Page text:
Ask Ethan: Why does nature always follow a Bell curve? | by Ethan Siegel | Starts With A Bang! | Feb, 2024


This map shows the median age in every county in the United States. If you were to graph out the median age of each county, you would find that the median age distribution follows an almost perfect normal distribution (Bell curve distribution), even though the age of the citizenry is not a Gaussian random variable. (Credit: United States Census Bureau)

Almost everything we can observe and measure follows what’s known as a normal distribution, or a Bell curve. There’s a profound reason why.

Whenever a baby is born, doctors measure a number of vital statistics about them: height, weight, number of fingers-and-toes, etc. A newborn child is generally considered healthy if they fall somewhere near the average in all of those categories, with a normal, healthy height and weight, and with 10 fingers-and-toes apiece. Sometimes, a child will have an unusually low or high height or weight, or greater or fewer than 10 fingers-and-toes, and the doctors will want to monitor them, ensuring that “not normal” doesn’t imply a problem. However, it turns out that there being an idea of “normal,” where “normal” means the most common set of outcomes, is universal to practically anything we dare to measure in large quantities.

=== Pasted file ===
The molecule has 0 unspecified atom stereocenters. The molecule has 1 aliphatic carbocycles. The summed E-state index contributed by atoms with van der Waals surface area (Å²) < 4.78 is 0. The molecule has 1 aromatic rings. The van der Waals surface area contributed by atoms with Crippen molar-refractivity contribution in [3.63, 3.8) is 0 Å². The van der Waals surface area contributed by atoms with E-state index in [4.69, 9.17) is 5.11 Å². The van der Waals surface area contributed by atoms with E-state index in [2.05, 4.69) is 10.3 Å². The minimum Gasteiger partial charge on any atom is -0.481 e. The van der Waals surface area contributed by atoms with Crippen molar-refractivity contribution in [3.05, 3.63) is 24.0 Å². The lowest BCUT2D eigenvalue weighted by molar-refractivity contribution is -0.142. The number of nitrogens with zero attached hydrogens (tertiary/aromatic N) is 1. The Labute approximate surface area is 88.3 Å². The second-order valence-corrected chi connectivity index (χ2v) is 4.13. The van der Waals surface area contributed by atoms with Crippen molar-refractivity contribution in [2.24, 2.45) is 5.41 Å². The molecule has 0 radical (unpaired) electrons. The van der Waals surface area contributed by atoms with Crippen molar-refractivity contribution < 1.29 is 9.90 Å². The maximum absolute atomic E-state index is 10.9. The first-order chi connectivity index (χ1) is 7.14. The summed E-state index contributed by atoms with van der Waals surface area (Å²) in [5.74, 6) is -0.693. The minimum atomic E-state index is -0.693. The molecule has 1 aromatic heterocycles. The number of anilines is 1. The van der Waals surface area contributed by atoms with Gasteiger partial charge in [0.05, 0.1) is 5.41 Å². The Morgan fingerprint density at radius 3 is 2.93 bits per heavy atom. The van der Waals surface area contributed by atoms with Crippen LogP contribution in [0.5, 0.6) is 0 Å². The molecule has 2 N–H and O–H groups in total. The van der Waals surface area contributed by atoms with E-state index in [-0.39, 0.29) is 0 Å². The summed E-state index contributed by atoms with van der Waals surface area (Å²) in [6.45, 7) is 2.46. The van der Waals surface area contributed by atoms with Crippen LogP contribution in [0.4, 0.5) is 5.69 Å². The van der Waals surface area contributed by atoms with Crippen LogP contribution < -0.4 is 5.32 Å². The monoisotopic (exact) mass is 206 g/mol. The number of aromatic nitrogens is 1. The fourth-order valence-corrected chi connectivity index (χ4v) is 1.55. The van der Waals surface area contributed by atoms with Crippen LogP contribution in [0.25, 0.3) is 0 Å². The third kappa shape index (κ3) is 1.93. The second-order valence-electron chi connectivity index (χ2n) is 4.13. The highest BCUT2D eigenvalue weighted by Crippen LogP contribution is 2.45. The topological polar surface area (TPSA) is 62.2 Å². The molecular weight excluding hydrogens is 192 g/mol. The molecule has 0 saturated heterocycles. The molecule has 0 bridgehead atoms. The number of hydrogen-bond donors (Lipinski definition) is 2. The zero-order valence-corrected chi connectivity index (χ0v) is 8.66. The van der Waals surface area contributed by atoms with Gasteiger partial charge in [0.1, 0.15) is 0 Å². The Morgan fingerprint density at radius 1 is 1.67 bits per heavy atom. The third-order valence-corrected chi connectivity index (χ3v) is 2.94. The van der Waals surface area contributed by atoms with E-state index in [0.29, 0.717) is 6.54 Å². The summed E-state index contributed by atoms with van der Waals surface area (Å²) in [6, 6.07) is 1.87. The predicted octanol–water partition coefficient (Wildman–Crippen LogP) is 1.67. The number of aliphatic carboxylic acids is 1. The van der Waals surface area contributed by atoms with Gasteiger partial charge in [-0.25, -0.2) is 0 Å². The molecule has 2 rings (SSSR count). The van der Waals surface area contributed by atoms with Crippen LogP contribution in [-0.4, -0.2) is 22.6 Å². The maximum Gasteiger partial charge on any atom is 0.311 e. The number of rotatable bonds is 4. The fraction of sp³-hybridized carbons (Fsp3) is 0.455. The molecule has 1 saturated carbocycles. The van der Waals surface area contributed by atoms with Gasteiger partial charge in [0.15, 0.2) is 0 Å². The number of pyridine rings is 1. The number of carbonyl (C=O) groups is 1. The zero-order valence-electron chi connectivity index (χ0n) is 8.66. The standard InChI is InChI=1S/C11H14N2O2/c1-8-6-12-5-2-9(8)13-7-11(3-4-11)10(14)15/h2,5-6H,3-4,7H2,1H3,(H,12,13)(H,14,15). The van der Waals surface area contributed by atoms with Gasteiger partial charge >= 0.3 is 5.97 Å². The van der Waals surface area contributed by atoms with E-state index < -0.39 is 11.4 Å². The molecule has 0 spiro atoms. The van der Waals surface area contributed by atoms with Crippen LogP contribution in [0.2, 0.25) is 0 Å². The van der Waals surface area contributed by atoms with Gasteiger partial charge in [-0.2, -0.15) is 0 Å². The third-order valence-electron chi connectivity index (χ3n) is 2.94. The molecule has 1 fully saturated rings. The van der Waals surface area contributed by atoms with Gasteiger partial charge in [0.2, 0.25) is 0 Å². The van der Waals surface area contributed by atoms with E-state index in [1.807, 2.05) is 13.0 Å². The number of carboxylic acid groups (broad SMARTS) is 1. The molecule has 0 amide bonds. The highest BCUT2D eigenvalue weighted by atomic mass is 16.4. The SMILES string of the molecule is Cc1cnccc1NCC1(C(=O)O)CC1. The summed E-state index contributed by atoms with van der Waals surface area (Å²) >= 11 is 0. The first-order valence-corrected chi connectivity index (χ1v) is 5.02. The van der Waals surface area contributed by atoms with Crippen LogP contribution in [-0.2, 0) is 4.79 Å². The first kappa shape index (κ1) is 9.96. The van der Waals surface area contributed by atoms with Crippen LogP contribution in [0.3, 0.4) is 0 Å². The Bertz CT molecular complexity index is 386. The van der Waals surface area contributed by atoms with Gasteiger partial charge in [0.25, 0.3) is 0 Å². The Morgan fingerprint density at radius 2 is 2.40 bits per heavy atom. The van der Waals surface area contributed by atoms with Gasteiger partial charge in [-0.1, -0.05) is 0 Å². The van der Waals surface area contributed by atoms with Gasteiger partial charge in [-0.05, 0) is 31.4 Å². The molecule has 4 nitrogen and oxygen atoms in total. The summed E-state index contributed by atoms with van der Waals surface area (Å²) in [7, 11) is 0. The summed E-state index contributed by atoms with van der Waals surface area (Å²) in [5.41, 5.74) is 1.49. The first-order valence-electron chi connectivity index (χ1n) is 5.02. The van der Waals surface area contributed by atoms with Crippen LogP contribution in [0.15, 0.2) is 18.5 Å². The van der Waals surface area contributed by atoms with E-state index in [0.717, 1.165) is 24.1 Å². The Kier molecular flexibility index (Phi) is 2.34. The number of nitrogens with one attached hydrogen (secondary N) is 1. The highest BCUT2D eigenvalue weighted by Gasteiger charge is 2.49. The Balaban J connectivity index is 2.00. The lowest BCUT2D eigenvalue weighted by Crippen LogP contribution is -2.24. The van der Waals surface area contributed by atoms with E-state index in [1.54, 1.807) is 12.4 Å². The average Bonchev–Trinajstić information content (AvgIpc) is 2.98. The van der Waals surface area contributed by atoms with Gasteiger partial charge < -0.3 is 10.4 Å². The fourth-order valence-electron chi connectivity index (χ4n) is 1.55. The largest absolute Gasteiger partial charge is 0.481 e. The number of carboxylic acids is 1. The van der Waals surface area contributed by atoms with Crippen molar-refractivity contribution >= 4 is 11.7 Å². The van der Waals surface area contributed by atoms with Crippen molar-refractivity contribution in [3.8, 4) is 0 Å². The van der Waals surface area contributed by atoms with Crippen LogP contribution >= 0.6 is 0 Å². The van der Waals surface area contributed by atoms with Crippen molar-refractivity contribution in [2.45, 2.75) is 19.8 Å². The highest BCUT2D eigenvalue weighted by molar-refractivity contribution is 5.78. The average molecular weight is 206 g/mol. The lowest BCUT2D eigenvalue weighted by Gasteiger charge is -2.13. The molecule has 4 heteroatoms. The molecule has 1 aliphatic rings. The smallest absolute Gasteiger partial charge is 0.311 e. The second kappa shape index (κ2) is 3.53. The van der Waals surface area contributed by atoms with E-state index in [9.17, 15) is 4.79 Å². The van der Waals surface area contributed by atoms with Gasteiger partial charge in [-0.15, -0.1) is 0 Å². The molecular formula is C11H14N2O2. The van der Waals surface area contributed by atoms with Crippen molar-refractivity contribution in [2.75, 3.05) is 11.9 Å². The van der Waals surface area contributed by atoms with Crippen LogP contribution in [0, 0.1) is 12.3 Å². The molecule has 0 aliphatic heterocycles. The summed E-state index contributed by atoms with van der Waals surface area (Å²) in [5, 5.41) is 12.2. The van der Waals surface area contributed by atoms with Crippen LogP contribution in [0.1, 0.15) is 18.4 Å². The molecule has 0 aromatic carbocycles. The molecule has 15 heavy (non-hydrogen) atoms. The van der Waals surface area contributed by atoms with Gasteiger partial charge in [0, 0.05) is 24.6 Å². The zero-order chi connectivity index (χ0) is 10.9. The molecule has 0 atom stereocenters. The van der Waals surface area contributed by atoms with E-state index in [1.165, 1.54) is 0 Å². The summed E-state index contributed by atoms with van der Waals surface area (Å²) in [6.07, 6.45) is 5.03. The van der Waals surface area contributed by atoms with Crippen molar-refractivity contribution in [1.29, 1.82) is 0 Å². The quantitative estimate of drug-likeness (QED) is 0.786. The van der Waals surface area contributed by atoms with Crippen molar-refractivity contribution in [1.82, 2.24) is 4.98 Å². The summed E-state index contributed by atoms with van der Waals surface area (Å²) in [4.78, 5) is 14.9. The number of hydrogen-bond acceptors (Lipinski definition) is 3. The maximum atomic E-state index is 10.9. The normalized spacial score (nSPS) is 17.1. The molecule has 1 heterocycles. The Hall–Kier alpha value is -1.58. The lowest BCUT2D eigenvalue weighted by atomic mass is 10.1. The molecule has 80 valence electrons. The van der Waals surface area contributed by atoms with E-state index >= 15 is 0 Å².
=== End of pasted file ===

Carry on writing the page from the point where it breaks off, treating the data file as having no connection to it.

It’s easy to imagine for something like height, as while there are many full grown adults of average height, there are fewer numbers of tall people and short people, and even fewer numbers of extremely tall or extremely short people. But in nature, practically anything that you measure will wind up following a Bell curve distribution, also known as a normal or Gaussian distribution. Why is that? That’s what L Viswanathan wants to know, writing in to ask:

“[I] read your recent post about [the] Fibonacci series, which prompted this question. We know that most of the phenomena in nature follows the normal distribution curve. But why? Could you please explain?”

It’s a relatively simple question, but the answer is one of great mathematical profundity. Here’s the story behind it.

The act of dropping many small particles through a series of equally spaced pegs/barriers is known as a Galton board or Galton box, and is famously used in the Price is Right game of Plinko. Each trial of a dropped object involves a random variable that behaves in a Gaussian fashion, producing a normal distribution (Bell curve) in the distribution of particles seen in the end state. (Credit: Estes Objethos Atelier (exhibit); Rodrigo Argenton/Wikimedia Commons (video))

The starting point, in anything that’s going to follow some sort of distribution, is what’s known as a random variable. It could be:

  • whether a coin lands heads or tails,
  • whether a rolled die lands on a 1, 2, 3, 4, 5, or 6,
  • what your measurement error is when you measure…

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